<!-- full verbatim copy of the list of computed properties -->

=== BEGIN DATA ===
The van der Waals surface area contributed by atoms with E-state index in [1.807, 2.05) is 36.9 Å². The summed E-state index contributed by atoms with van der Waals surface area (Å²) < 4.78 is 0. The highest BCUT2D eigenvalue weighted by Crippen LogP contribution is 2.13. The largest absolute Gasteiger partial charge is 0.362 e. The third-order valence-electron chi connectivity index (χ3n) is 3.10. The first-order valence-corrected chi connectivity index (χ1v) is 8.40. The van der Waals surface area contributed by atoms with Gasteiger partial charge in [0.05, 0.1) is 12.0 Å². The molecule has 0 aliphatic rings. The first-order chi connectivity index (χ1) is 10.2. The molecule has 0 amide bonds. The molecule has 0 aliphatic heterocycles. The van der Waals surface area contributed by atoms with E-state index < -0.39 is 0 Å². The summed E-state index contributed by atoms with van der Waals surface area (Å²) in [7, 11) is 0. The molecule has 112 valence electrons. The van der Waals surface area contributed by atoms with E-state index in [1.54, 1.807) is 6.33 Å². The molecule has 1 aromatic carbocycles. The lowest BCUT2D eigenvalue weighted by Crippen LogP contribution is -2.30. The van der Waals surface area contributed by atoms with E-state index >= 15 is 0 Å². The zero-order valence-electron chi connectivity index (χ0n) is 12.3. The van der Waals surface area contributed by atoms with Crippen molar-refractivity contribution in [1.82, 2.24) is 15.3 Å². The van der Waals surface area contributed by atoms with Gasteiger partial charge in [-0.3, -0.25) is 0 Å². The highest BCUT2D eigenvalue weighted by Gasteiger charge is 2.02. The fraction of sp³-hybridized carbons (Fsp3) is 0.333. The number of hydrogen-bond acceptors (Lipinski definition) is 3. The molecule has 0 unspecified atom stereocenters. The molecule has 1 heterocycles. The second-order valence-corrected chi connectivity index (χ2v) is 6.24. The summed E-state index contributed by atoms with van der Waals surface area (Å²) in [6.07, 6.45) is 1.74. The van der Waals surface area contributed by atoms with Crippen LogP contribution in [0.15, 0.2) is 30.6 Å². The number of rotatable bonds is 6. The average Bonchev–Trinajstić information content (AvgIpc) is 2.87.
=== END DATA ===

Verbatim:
The van der Waals surface area contributed by atoms with E-state index in [1.807, 2.05) is 36.9 Å². The summed E-state index contributed by atoms with van der Waals surface area (Å²) < 4.78 is 0. The highest BCUT2D eigenvalue weighted by Crippen LogP contribution is 2.13. The largest absolute Gasteiger partial charge is 0.362 e. The third-order valence-electron chi connectivity index (χ3n) is 3.10. The first-order valence-corrected chi connectivity index (χ1v) is 8.40. The van der Waals surface area contributed by atoms with Gasteiger partial charge in [0.05, 0.1) is 12.0 Å². The molecule has 0 aliphatic rings. The first-order chi connectivity index (χ1) is 10.2. The molecule has 0 amide bonds. The molecule has 0 aliphatic heterocycles. The van der Waals surface area contributed by atoms with E-state index < -0.39 is 0 Å². The summed E-state index contributed by atoms with van der Waals surface area (Å²) in [7, 11) is 0. The molecule has 112 valence electrons. The van der Waals surface area contributed by atoms with E-state index in [1.54, 1.807) is 6.33 Å². The molecule has 1 aromatic carbocycles. The lowest BCUT2D eigenvalue weighted by Crippen LogP contribution is -2.30. The van der Waals surface area contributed by atoms with E-state index >= 15 is 0 Å². The zero-order valence-electron chi connectivity index (χ0n) is 12.3. The van der Waals surface area contributed by atoms with Crippen molar-refractivity contribution in [1.82, 2.24) is 15.3 Å². The van der Waals surface area contributed by atoms with Gasteiger partial charge in [-0.3, -0.25) is 0 Å². The highest BCUT2D eigenvalue weighted by Gasteiger charge is 2.02. The fraction of sp³-hybridized carbons (Fsp3) is 0.333. The number of hydrogen-bond acceptors (Lipinski definition) is 3. The molecule has 0 unspecified atom stereocenters. The molecule has 1 heterocycles. The second-order valence-corrected chi connectivity index (χ2v) is 6.24. The summed E-state index contributed by atoms with van der Waals surface area (Å²) in [6.07, 6.45) is 1.74. The van der Waals surface area contributed by atoms with Crippen LogP contribution in [0.15, 0.2) is 30.6 Å². The number of rotatable bonds is 6. The average Bonchev–Trinajstić information content (AvgIpc) is 2.87.